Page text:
President Trump abandoned his own party on Wednesday and sided with a plan proposed by Democrats to raise the debt ceiling and avoid a default next month. The three-month, short term deal will secure initial funding for the Hurricane Harvey relief and also leverage Democrats to negotiate other pressing issues in the coming weeks. Still to be discussed is the future of healthcare, the fate of our Dreamers, and government funding upon the end of the three-month term.
The short-term increase will force Republicans through multiple debt-ceiling votes before the 2018 midterms. According to Politico, the deal could ultimately lead to a government shutdown in December should Republicans find themselves unable to come up with the votes to raise the debt ceiling. The three-month term also postpones the battle on government funding, including tax reform and Trump’s promised border wall, until the end of the term. The threat of default could force an already fractured and increasingly unpopular Republican party into concession with Democratic interests to avoid political disaster in the 2018 elections.
Trump reportedly sat down with congressional leaders to negotiate the deal. Republicans Paul Ryan and Mitch McConnell initially argued for an eighteen-month deal and negotiated it down to six, however, Democrats Chuck Schumer and Nancy Pelosi came out on top when Trump abruptly agreed to their three-month plan despite party ties and the Treasury Secretary’s request for a long-term deal.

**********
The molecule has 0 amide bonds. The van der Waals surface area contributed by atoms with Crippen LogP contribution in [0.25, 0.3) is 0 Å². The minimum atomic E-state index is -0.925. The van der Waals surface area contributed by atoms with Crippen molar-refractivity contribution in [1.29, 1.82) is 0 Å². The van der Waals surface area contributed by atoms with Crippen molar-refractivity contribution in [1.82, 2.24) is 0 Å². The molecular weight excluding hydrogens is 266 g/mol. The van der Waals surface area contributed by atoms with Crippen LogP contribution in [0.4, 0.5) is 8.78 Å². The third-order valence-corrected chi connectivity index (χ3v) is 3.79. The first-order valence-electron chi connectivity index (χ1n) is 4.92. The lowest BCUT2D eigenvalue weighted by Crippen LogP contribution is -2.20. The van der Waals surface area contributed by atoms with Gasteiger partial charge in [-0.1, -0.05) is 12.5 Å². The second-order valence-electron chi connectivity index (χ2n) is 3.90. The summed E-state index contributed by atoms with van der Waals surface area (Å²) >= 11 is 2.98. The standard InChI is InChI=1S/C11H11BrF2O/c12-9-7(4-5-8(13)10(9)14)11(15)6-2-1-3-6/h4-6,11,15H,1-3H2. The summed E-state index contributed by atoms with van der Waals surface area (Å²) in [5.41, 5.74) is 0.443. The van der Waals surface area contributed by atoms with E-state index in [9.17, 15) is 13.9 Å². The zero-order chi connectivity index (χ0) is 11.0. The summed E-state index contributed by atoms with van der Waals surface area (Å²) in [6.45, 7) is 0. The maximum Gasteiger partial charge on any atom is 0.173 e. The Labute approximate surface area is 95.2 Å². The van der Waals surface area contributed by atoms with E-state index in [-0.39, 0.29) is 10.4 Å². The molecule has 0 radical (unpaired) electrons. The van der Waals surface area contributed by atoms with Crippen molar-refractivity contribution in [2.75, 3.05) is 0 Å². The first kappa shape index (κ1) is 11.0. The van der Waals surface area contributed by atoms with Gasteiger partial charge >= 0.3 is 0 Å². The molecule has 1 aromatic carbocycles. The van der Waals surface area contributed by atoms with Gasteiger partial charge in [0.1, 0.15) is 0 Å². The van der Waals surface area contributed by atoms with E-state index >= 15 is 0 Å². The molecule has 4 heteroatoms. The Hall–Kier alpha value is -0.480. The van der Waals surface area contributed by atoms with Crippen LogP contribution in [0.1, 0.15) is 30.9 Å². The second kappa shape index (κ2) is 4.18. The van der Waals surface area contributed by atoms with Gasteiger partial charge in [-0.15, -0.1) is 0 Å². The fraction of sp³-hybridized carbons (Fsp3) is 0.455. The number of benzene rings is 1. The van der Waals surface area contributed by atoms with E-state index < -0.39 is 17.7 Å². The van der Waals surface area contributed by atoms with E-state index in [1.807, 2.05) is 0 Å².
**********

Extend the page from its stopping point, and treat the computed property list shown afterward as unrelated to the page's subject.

Trump’s choice to side with the Democratic agenda holds political consequences – Republicans are now claiming that Trump doesn’t realize the breadth of negotiating power that he has handed over to the other party (which is likely true). Politico reports that although top Republicans like Ryan are deeply critical of the deal, they have been known to support short-term increases in the past in order to position themselves for negotiation on key party initiatives. Ryan called the Democrats’ plan “ridiculous” hours before Trump sided with Pelosi and Schumer.
After the negotiation was made, McConnell introduced “legislation to extend current spending levels and the federal borrowing limit until Dec. 8 and increase disaster funding to $15.25 billion”, in preparation for Hurricane Irma, according to The Washington Post.